Can your DNA change ?

If for instance you had a bone marrow transplant would your DNA alter to the new marrow? Or would your existing DNA alter the donation ?

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  • 1 decade ago
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    Your DNA can change, but not in the way that i think you mean... DNA is frequently changing as errors can occur in DNA replication which leads to mutations, which are slight alterations in your DNA sequence. Most of the time these will have little effect on your body as a whole. Having a bone marrow transplant would not change your DNA set as a whole. The bone marrow is concerned with the production of blood cells so basically the DNA in bone marrow is just telling it to do this. The bone marrow is still under the control of your bodily processes. Most people are not made of 100% their "own" DNA anyway. Viruses live by encorporating themselves into their host (ie you) genome, and using their resources to make their own DNA. Think about the amount of viruses you will pick up in a lifetime...

    Source(s): med student
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  • 1 decade ago

    the DNA would not change at all from a transplant. the body part that is being transplanted is (at first) recognised as a foreign body by the immune system and will attack it, but medicine managed to overcome this problem. the bone marrow would only provide stem cells. stem cells will (by an unkown reason) change to any cell that is needed in the body, so DNA comes from the cell (that is needed) and not the bone marrow or the stem cell.

    however DNA does change due to different factors. this is called mutation.

    the whole sequence would not change but a section will. if a section of DNA was replaced, then it substitution. if it was removed, then it is elimination, the DNA section can be inverted and a section can be added. these are the effects of mutation. mutation has many factors, one major factor is radioactivity.

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  • 1 decade ago

    What happens after a bone marrow transplant is a fraction of your bone marrow cells will have the donor's DNA, and a fraction will have yours.

    This is what we call a "mixed chimaera".

    The rest of your body will be "yours", od course, although studies carried out in Europe in the 80's and 90's showed some tissues that are created by the bone marrow (some cells of the hair and skin...) will also have the donor's DNA

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  • 1 decade ago

    No, your DNA is fixed at the moment of conception (as are all inheritable characteristics) when the DNA that you get from your mother (from her ovum) unites with the DNA that you get from your father (from his spermatozoon). However, exposure to strong ionising radiation may cause deleterious mutations to occur and the natural processes associated with ageing also seem to predispose one to things like cancer, but this is due to cellular degeneration (things going wrong) and not to a spontaneous changing of your DNA.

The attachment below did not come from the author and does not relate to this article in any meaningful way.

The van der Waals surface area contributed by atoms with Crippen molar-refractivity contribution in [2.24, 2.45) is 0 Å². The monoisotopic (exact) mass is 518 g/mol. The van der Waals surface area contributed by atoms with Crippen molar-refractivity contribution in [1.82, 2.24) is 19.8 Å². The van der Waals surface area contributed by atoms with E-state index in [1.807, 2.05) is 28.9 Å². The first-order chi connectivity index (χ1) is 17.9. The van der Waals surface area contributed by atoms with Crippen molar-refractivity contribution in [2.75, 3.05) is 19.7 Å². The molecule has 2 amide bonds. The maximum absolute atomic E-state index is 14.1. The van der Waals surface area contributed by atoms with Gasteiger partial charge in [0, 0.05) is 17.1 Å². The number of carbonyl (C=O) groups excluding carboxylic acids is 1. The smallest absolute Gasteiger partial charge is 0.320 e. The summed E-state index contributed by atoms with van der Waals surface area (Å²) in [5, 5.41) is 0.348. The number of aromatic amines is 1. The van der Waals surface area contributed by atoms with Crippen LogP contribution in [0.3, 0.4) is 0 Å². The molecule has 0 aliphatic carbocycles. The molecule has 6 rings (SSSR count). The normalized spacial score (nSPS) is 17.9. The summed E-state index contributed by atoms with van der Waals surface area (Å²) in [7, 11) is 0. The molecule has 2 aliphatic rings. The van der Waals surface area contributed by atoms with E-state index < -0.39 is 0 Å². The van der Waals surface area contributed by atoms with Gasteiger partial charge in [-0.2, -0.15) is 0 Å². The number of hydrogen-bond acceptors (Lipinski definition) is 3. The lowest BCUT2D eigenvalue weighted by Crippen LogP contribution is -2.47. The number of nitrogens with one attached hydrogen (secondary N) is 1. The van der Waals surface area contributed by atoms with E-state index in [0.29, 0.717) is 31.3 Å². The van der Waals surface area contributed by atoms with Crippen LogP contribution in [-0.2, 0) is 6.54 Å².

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    More specifically, in answer to your sub-question, again the answer is no: a bone marrow transplant would neither alter your or the donor's DNA. However, it would probably trigger an immune response from your body once your body's defences recognise the new marrow as being of foreign origin.

    • Jeff F6 years agoReport

      How about answering questions you actually know. Your blood type we'll change along with the DNA to the donors just like a liver transplant doesn't change the liver's DNA to the recepient

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  • 1 decade ago

    No it cant, the bone marrow would retain the dna of the donor and the rest of your body would remain the same. Bone marrow produces white blood cells so they would have the same dna as the donor too.

    Cancer is caused by damage to dna when cells replicate.

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  • 1 decade ago

    No, you see what happens is, if you have a bone marrow transplant, you will have two different dna's. One of which was your origional one and the other one is the one from the bone marrow!

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  • 1 decade ago

    Yes, it is possible because of a mutation which starts to change the way that the works and acts with in the cell. The DNA from a transplant would not change because it still works with the same functions.

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  • 1 decade ago

    DNA can change, that's the definition of cancer. For a transplant, the marrows will keep their DNA, and donor marrow will have a hard time intermingling with the existing marrow, that's what donor drugs are for (to prevent rejection).

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  • no i dont think so the only way i think you can have a dna change is when you have cancer. the cancer changes the dna so instead of reproducing regular cells it will produce cancer cells. your dna will not change the new marrow but instead fuse with it. the marrow must be a exact copy of the old marrow. if it is not the same it will produce clots in the blood system

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  • Anonymous
    1 decade ago

    you'd still have the same dna as a bone marrow transplant doesnt take up all your body does it!but did you know identical twins also have insentical dna,sorry but read it in a magazine as a girl slept with 2 indentical twins and fell pregnant and she tried getting dna tests done but they cant tell who the father is lol!!!!!

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